SCRD directors are feeling cautiously optimistic after receiving a report on the results of the test well drilling that took place last fall. At the January 24 Infrastructure Services Committee, Marta Green of Associated Environmental Consultants walked us through the four sites that were investigated.
The big win was drilling on Church Road at Granthams. It’s recommended we develop a “well field” of two wells there, which should supply about 50% of the SCRD’s current water deficit at a cost of approx. $3 million. The existing Granthams well would be taken offline, saving several hundred thousand dollars in upgrades needed to bring it up to provincial standards. Another plus would be new pipes to replace some of the aging watermains in Granthams. The board voted to go ahead with a water license application and preliminary design and costing.
The second site recommended for further investigation is Grey Creek (just south of Tuwanek). Although the SCRD’s test well did not find water, we know there’s a large aquifer there because nearby Target Marine has several very productive wells. The board voted to go ahead with further investigation.
I asked staff if adding wells at widely dispersed locations, such as Grey Creek and Granthams, would improve the resiliency of our water system and they said yes, definitely. Right now we are roughly 95% dependent on the Chapman Lake system; adding other sources would give us many more options in case of emergency, or even for routine maintenance.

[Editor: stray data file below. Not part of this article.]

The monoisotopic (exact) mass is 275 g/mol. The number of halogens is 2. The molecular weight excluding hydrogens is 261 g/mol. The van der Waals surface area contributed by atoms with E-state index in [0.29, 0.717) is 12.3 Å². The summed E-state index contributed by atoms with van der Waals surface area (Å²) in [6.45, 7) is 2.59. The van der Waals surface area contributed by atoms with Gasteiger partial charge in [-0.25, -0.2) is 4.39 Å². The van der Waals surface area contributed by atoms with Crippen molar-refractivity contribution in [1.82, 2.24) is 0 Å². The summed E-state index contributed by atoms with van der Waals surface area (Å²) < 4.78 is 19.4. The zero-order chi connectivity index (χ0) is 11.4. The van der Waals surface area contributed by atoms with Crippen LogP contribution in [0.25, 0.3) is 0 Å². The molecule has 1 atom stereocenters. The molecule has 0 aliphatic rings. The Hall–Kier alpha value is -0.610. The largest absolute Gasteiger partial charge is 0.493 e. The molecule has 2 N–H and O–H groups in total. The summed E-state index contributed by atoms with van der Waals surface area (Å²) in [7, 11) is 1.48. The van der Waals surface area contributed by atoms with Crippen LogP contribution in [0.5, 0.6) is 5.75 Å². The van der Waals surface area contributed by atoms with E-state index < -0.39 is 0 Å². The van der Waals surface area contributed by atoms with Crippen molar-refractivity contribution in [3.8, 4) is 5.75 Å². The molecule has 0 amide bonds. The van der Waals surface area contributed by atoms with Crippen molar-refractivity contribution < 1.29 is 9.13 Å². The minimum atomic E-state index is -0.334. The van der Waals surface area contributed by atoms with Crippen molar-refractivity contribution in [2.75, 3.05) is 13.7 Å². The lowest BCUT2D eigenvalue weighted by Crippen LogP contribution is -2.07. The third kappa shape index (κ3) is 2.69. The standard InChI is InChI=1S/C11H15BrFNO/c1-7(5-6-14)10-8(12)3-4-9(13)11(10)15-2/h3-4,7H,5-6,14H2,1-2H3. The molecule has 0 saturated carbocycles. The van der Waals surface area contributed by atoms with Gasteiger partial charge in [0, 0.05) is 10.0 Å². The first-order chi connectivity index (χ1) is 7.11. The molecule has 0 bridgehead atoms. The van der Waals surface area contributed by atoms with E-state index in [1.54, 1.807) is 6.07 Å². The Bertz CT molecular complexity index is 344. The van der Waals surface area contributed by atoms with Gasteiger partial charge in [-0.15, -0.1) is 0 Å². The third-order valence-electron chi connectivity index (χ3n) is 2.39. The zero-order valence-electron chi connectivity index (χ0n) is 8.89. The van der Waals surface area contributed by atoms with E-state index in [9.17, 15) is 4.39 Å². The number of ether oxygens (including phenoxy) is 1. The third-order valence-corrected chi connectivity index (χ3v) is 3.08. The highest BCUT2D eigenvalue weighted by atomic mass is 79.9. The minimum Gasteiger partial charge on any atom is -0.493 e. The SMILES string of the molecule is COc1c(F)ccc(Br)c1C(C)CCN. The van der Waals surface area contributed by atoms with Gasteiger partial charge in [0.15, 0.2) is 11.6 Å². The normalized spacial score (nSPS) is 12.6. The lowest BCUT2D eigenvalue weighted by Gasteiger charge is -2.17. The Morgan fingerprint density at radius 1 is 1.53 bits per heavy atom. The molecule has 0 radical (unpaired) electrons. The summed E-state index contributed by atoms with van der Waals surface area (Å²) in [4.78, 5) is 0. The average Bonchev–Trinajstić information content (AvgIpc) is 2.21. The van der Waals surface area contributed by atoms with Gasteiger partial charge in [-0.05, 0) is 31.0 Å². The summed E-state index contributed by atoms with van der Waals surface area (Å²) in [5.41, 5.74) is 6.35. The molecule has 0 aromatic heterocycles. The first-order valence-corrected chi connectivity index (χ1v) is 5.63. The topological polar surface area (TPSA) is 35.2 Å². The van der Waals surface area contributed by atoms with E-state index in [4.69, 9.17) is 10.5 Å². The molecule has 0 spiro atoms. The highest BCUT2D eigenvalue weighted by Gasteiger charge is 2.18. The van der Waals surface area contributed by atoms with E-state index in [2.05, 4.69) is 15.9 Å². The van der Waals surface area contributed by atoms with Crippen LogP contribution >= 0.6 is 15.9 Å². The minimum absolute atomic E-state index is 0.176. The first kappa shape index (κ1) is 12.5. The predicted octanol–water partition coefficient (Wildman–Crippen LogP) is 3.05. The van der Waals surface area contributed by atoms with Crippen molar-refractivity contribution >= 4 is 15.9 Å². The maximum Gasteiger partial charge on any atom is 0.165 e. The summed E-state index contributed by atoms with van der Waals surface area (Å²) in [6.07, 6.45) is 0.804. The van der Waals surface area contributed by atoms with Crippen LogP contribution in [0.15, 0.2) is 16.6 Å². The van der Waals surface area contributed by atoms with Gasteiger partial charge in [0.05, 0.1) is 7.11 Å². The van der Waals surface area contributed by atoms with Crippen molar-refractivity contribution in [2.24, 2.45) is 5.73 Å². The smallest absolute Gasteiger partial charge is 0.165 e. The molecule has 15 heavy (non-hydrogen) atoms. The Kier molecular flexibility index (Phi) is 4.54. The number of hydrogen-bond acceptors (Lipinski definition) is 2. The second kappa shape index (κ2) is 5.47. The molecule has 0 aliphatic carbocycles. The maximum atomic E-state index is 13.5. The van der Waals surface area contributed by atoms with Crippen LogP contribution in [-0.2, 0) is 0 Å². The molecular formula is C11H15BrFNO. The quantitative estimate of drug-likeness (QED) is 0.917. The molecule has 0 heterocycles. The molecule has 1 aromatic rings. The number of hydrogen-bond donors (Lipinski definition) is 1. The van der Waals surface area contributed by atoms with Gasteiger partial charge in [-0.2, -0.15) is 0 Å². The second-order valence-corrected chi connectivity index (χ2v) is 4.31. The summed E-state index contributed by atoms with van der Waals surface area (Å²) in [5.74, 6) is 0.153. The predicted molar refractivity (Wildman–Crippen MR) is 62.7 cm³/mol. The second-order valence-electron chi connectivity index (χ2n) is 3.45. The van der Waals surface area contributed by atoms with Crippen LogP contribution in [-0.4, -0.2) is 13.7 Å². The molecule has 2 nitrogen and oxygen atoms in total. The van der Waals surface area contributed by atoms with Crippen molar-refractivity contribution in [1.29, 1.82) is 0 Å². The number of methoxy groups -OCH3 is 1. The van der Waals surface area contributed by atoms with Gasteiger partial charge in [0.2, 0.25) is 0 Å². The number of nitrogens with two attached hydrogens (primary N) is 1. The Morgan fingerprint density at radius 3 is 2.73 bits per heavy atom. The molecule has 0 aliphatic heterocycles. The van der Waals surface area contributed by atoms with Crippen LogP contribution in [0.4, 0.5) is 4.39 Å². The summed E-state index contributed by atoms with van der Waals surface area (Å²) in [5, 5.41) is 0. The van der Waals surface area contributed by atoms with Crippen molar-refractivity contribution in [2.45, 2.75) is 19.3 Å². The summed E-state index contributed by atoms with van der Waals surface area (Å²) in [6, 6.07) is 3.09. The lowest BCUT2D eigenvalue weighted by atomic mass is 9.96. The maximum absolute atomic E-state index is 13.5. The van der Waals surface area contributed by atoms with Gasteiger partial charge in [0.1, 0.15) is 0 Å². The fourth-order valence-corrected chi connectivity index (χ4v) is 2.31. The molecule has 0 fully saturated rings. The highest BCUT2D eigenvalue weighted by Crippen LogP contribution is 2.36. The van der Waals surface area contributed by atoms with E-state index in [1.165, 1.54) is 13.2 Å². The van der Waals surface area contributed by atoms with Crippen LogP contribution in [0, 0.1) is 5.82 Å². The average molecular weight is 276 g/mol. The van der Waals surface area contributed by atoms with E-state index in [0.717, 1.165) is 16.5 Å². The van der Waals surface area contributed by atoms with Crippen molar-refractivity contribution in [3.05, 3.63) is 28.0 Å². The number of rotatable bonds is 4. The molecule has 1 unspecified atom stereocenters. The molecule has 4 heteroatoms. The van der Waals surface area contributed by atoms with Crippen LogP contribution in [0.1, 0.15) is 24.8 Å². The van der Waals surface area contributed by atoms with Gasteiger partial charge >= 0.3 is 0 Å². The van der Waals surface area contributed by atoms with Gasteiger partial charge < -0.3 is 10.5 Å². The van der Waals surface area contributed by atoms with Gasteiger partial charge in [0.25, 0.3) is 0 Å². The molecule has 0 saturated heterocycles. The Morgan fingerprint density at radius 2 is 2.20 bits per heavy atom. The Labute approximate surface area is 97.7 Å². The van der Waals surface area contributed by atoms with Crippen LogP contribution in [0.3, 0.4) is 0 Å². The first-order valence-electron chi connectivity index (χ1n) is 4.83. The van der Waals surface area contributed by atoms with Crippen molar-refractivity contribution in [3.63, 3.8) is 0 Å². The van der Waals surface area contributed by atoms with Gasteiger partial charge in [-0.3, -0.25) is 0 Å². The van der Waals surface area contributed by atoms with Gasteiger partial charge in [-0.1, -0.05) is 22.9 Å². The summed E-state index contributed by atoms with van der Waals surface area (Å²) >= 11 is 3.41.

The Mahan Road site did produce a good flow, but pumping at that well had a very small but measurable impact on other wells in the area. Another report on this well will be coming back to the SCRD late this year, but no further steps will be taken to develop a well until the Town and the SCRD have reached agreement on protection of the Gibsons aquifer.
Finally, test drilling at Dusty Road found a very abundant water supply, but the consultants did not recommend any further development of the site due to possible impacts from the expanding LeHigh gravel pit. The report states: “The aquifer at this location is non-confined, which means it is not protected by an impermeable clay layer on top of the aquifer and is therefore vulnerable to contamination.”
So the good news is that our groundwater options look good. The less good news is that developing them will take a while. Our best estimate is that the Granthams wells could be online in 2022. This is almost certainly much faster than a new reservoir (report coming up in February) but we could be facing some more long, dry summers in the meantime.
For those of you who want all the details, the full report is in the January 24 Infrastructure Services Committee agenda (big PDF file).